In the heart of Staffordshire, England, the immense coal-fired power station at Rugeley dominates the countryside. Operated by GDF SUEZ, Rugeley Power Ltd generates approximately 1,000 megawatts of safe, low-cost electricity, which is fed into the UK’s National Grid system and is enough to meet the needs of approximately half a million homes.
Operating since 1970, the Rugeley B power station site covers a large, 2.5km-long area divided between the main site and the Flue Gas Desulphurisation area (FGD) where sulphur dioxide emissions generated by the coal-fired boiler are safely converted into useful calcium sulphite.
The main site, with large steelworks and subterranean areas, creates a challenging communications environment, but the proliferation of reinforced concrete and girder work in the FGD meant there had been little or no radio coverage on the analogue system in this particular area.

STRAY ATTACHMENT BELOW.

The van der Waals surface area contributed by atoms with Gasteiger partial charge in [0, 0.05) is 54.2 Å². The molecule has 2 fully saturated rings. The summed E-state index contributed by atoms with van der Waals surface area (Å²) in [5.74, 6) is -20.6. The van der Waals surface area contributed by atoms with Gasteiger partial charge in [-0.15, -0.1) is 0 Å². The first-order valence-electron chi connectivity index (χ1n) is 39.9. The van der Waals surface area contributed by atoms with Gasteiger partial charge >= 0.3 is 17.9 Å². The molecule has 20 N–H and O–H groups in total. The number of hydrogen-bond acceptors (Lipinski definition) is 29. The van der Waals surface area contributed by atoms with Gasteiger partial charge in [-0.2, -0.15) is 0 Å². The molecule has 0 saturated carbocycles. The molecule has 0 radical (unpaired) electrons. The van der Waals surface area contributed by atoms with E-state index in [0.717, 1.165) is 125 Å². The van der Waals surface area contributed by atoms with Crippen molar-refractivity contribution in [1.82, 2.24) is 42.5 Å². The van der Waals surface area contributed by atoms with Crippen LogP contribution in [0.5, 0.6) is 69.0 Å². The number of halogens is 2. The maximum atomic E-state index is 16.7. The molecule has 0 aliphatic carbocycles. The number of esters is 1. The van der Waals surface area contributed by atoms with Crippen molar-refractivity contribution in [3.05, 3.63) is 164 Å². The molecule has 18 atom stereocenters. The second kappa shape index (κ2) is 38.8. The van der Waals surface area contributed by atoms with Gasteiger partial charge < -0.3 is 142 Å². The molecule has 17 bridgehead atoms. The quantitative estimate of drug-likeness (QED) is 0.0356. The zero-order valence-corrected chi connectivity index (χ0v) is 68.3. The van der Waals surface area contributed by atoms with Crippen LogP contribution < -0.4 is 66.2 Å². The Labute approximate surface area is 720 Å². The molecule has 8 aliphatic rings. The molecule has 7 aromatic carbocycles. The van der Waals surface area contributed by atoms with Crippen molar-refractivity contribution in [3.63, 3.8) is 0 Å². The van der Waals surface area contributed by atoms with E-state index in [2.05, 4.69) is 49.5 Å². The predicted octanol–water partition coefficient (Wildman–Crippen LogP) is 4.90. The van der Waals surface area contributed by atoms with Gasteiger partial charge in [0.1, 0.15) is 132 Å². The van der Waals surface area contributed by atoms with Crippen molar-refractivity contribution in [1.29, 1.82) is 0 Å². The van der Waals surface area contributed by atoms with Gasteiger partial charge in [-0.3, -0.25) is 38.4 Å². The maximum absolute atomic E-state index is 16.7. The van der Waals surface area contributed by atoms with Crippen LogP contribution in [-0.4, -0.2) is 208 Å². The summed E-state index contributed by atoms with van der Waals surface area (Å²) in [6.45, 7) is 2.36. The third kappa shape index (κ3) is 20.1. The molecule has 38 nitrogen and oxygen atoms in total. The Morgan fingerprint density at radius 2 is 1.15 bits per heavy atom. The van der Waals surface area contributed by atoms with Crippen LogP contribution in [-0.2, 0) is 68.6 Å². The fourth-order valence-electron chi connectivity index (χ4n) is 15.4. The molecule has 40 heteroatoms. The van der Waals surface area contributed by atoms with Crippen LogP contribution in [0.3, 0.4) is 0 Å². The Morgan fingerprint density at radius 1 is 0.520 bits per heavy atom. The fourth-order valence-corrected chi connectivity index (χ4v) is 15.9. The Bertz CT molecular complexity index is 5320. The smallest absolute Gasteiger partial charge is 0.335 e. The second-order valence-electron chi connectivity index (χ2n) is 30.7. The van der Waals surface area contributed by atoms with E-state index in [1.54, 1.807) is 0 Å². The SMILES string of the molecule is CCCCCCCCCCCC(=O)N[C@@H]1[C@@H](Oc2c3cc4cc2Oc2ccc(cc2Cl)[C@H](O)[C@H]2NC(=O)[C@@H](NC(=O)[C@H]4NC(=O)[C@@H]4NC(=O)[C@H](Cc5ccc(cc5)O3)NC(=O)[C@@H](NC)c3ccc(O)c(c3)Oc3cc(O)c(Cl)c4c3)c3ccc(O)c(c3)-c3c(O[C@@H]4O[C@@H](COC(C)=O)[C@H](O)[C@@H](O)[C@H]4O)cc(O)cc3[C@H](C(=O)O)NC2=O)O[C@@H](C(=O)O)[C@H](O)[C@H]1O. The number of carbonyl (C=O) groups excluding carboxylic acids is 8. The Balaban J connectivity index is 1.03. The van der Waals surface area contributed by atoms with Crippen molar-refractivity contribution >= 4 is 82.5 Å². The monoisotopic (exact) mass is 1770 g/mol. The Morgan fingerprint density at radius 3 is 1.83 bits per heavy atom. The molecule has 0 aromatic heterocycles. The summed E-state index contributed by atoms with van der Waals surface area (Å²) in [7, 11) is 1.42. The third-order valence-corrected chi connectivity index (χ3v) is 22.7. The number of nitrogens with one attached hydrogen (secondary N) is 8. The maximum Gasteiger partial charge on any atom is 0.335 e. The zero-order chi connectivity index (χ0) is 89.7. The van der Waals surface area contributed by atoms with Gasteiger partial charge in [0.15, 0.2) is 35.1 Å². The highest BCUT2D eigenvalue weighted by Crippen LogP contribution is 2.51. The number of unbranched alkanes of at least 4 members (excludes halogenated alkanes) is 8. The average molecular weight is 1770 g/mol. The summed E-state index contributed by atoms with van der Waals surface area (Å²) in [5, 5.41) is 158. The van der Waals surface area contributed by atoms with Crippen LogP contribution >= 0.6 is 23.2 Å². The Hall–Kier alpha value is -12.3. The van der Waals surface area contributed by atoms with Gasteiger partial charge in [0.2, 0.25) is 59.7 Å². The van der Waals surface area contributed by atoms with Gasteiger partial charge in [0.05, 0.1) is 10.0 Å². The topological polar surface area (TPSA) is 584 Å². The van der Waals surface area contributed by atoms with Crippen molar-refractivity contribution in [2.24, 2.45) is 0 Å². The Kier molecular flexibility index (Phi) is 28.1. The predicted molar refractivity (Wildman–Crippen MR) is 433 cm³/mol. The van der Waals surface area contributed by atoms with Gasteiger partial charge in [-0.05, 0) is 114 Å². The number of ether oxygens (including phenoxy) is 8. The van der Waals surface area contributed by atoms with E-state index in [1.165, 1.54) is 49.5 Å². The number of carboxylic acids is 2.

While reception in the main site was generally good, coverage in underground areas and on the periphery of the site could also be marginal. This not only had serious implications for perimeter security, it was a major cause for concern for the safety of the 200 workers operating on the main site – and especially those workers passing through or operating in the FGD.
With radios being used for the running of day-to-day operations and emergency scenarios, the analogue radio dead spots around the site were seen as a major safety issue both to plant and to personnel. In particular, the complete lack of coverage in the FGD was not only potentially dangerous, it was hindering operations at the plant and was also impacting the bottom line.